I promised this at the beginning of the month: A list of the tools and tricks I use to survive (and win, 3 years in a row) NaNoWriMo.
I want to be perfectly clear, I don't work for any of the following (except perhaps the last), and I don't make any money off promoting their products. They're simply things that have become an essential and integral part of being able to write 50,000 words in 30 days.
Could I do it without them? Sure. I absolutely could (except again, the last). I won my first year of NaNo using MS Word and nothing else. But I've built this arsenal and I intent to continue using it as I work to build and perfect my craft.
So here it is.
Literature & Latte's Scrivener and Scapple
I used Scrivener during NaNo last year, in fact I learned Scrivener during NaNo last year. It's an incredibly robust piece of writing software that I now do 95% of all my writing in (even the technical documents I often write for work).
It has an easy to grasp interface with plenty of places for notes, synopsis, and tags, that all feeds into a neat little corkboard interface you can use to shift scenes about. It's robust built-in tool-set can be overwhelming if you just dive in and try to use it all at once. Take some time and do the tutorials, and always remember: You don't have to use EVERY feature. Use what works for you.
Just a note on Scrivener, the Manuscript Target display loses count somehow and will be short on words if you leave it open all the time. Use the "Project=>Project Statistics" count for a closer idea, it will also update the Manuscript Target count.
Scapple is new for me this year (it's a fairly new product). Where Scrivener is robust and complex, Scapple is stark and simple. It's a free-form mind-mapping tool that I've started to use for outlining (and taking notes at work...). I'm positive I've just barely scratched the surface of what Scapple can do.
Nuance Mobile's Swype for Android with Dragon Dictation
If it weren't for this software I'm positive I would have lost my mind. I spend ~3 hours a day, 4 days a week commuting from my day job. That's 12 hours of potential writing time I waste in my car. At the same time, driving is boring, which also makes it one of the best times to have epiphanies about plot points, scenes, and character interactions.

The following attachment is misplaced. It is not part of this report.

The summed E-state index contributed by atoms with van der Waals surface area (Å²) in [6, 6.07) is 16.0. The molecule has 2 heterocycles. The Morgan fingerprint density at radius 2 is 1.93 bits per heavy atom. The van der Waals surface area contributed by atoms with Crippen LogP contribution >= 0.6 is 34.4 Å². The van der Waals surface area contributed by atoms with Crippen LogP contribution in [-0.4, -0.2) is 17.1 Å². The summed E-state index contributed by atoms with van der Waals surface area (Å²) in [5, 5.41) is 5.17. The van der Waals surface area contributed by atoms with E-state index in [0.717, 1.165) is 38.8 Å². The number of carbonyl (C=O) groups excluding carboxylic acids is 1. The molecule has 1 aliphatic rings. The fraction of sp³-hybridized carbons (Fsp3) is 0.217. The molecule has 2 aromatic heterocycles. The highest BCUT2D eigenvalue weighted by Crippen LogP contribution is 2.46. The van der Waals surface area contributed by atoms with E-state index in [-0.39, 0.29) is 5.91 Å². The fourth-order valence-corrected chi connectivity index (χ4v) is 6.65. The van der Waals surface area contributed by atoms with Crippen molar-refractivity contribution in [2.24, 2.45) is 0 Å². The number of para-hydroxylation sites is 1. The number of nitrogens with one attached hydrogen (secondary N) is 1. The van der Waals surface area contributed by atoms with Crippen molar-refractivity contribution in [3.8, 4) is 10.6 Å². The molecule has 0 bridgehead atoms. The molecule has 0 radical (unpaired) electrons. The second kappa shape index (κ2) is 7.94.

Before using the Dragon Dictation piece of Swype I would do my best to remember all the little ideas I had while driving, and I'd inevitably fail.
That said, Dragon Dictation is FAR from perfect in a car with a great deal of road noise (I drive a 2012 Civic that I'm positive is made out of aluminium foil). Not to mention it might be less than optimal that I'm dealing with a Hidden History/Fantasy story with words that people just don't use on a daily basis.
Still, even with the clean-up I had to do on what it scratched out for me, it was a great help in not losing my mind.
Mur Lafferty's I Should Be Writing NaNoWriMo Specials
I listen to the ISBW Podcast regularly (well, as regularly as Mur gets them out there, but she's a busy writerly type person, with books coming out and deadlines and whatnot so I harbour no ill will). This year she's done a series of podcasts dedicated solely to NaNoWriMo. I found them to be a nice break, and at times a good reminder that other people suffer from the same problems and blocks I do while writing.
Clementine Player's "Rain" Extra.
This one's a little different. On my Mac I use Clementine Player instead of iTunes, mainly because iTunes doesn't support FLAC or some of the formats I've purchased or ripped music into. I write in a room adjacent to where the rest of my family watches TV, and frankly, I think they're all going deaf.
Sometimes if I'm writing something challenging where I need to concentrate the sounds from the TV just don't help. I need something without words to distract me and send me off on tangents. Sometimes that means classical music, instrumental, or even house/club/trance/techno.
Then there are the times where even having something with a regular beat, or discernible patterns causes problems. That's where the "Rain" feature under "Extras" comes in. It's a generated thunderstorm, where the thunder and rain patterns are random and non-repeating. It's perfect.
ZeFrank's "An Invocation for Beginnings"
If you ever needed a kick in the pants to get something started, whether it's the project on the whole, writing a particular scene, or just getting your butt in the chair, Ze's Invocation is just what the doctor ordered.
I listen to it when I start out. I listen to it when I hit a wall. I listen to it when I just don't feel like writing. It hasn't failed me yet.
She holds all the loose pieces on that seem ready to fly off at any given moment. Not only does she give me the time (time she loses) to write, she supplies encouragement and support, and most important of all, she sometimes even brings me caffeine!
She tolerates my cranky moods when things are going well. She kicks me in the ass when I whine too much. And she doesn't make me sleep on the couch if I'm up 'til 1am "just finishing one more paragraph".
Out of all the things that make winning NaNo possible, she's the one I couldn't do it without. Oh... and a word processor, because writing 50,000 words out by hand or on a typewriter would suck.